our work

Friday, April 25, 2014

Four-Wheel Musings

Today, my husband, two of our own children and five of our Mercy House kids went on an errand, a very mundane errand to the water district to drop off a sample of our home water supply.   We need a "water safety certificate" to complete the requirements to register Mercy House as an official "Social Work Development Agency".

In any case, as we were driving along in a light and VERY welcome rain (it has been so hot here), a thought occurred to me.

Most of my friends, family, blog readers and followers have never been to The Philippines.  Most have never seen the regular homes of the average citizen or the way the streets look inside of a barangay (neighborhood)  so, I grabbed my husband's iphone and took a
few pictures that I believe are very typical of the province where we live.


These are not the beautiful pictures of the beaches, fruit stands and outdoor restaurants that you can find all over the internet.  Those are also true depictions. The Philippines is a breathtakingly gorgeous country with places that rival Hawaii or Thailand as vacation-worthy.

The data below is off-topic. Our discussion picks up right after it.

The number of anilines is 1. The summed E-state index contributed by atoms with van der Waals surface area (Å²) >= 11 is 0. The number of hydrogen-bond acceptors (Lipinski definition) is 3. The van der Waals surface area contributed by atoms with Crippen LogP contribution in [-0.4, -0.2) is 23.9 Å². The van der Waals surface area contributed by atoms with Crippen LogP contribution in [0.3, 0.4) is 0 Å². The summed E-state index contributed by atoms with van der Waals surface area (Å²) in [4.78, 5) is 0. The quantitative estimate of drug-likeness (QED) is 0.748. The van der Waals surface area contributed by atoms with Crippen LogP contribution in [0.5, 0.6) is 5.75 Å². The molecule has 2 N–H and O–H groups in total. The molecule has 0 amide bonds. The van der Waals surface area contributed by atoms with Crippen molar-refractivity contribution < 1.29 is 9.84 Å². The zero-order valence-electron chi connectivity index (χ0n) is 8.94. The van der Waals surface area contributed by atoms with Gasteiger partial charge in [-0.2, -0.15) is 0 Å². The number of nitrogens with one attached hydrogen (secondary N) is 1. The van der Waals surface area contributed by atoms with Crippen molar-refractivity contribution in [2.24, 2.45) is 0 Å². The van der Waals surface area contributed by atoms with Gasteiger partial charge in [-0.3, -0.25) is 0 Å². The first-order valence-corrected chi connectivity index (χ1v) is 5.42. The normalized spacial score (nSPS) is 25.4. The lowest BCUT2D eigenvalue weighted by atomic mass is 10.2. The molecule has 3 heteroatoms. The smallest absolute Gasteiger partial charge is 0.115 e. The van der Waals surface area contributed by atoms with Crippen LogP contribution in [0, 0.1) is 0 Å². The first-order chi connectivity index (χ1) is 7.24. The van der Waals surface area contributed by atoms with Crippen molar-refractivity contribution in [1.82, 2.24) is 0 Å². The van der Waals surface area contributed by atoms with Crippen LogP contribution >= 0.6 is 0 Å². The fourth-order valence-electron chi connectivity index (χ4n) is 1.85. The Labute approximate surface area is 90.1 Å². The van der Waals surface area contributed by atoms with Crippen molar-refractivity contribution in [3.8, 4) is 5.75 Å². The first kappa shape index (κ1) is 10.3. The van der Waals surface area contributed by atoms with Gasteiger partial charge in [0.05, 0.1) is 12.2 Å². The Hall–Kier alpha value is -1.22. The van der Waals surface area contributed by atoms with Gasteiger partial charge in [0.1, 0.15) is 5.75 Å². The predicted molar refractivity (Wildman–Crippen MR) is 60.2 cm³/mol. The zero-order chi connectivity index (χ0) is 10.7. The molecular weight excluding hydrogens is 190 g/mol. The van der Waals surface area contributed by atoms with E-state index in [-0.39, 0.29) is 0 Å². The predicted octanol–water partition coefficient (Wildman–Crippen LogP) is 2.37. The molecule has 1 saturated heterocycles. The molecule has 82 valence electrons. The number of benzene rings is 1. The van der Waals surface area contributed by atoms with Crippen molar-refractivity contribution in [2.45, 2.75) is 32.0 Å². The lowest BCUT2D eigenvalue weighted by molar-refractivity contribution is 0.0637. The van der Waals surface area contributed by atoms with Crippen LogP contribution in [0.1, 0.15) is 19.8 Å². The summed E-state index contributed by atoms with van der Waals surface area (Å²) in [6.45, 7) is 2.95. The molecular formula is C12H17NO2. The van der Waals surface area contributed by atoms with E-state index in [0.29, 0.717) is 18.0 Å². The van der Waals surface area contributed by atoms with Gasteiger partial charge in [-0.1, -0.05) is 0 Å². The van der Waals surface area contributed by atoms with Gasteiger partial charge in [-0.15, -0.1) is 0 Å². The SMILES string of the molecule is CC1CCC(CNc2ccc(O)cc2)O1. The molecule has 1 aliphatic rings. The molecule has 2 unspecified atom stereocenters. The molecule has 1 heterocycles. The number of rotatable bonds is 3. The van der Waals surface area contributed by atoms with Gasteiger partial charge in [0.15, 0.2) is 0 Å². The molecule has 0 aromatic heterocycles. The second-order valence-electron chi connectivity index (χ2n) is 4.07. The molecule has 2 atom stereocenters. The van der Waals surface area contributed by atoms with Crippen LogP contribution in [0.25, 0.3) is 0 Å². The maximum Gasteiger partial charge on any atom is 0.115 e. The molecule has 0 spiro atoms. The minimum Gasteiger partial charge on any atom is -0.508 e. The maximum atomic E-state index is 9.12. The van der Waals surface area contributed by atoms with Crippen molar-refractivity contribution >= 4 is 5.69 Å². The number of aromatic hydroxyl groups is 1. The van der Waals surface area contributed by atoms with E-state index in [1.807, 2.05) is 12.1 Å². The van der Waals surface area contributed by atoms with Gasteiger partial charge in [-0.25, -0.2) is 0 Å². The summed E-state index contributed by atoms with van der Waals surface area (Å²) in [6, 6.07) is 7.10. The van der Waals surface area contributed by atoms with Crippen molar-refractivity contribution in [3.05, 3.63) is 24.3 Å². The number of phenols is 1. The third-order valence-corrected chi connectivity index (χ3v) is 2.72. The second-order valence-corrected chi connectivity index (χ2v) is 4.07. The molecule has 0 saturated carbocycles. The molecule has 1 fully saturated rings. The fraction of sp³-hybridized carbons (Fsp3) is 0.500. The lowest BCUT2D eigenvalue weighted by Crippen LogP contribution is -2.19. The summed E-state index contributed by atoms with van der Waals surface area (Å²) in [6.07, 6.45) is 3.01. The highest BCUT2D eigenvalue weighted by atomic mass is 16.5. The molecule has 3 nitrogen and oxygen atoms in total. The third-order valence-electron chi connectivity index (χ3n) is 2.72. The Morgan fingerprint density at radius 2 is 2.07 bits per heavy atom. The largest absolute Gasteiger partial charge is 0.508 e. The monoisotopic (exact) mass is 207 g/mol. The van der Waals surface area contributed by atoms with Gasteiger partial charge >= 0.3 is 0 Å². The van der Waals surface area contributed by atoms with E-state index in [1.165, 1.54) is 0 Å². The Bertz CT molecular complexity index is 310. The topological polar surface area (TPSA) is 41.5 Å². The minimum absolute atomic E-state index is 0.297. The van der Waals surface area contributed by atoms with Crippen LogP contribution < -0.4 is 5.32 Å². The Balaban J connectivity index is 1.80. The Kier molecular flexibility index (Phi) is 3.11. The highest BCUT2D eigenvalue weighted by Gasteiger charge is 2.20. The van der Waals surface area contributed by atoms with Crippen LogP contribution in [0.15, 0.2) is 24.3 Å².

These pictures are not those.

They are the "everyday".  These are the sights I pass as I go to the market, the dentist, church or the mall.

I think I had grown immune to how different these places are than those where I used to live. 

But today, I was reminded.

So, here it is.  A peek into the everyday, faraway:


Somebody's covered garage

A look down the street of what is considered "middle class"

A sari sari store. This is the place my kids run to when they have a few extra pesos!

A typical "middle class" home with a wall around it. No breeze gets in but for privacy, many forsake fresh air.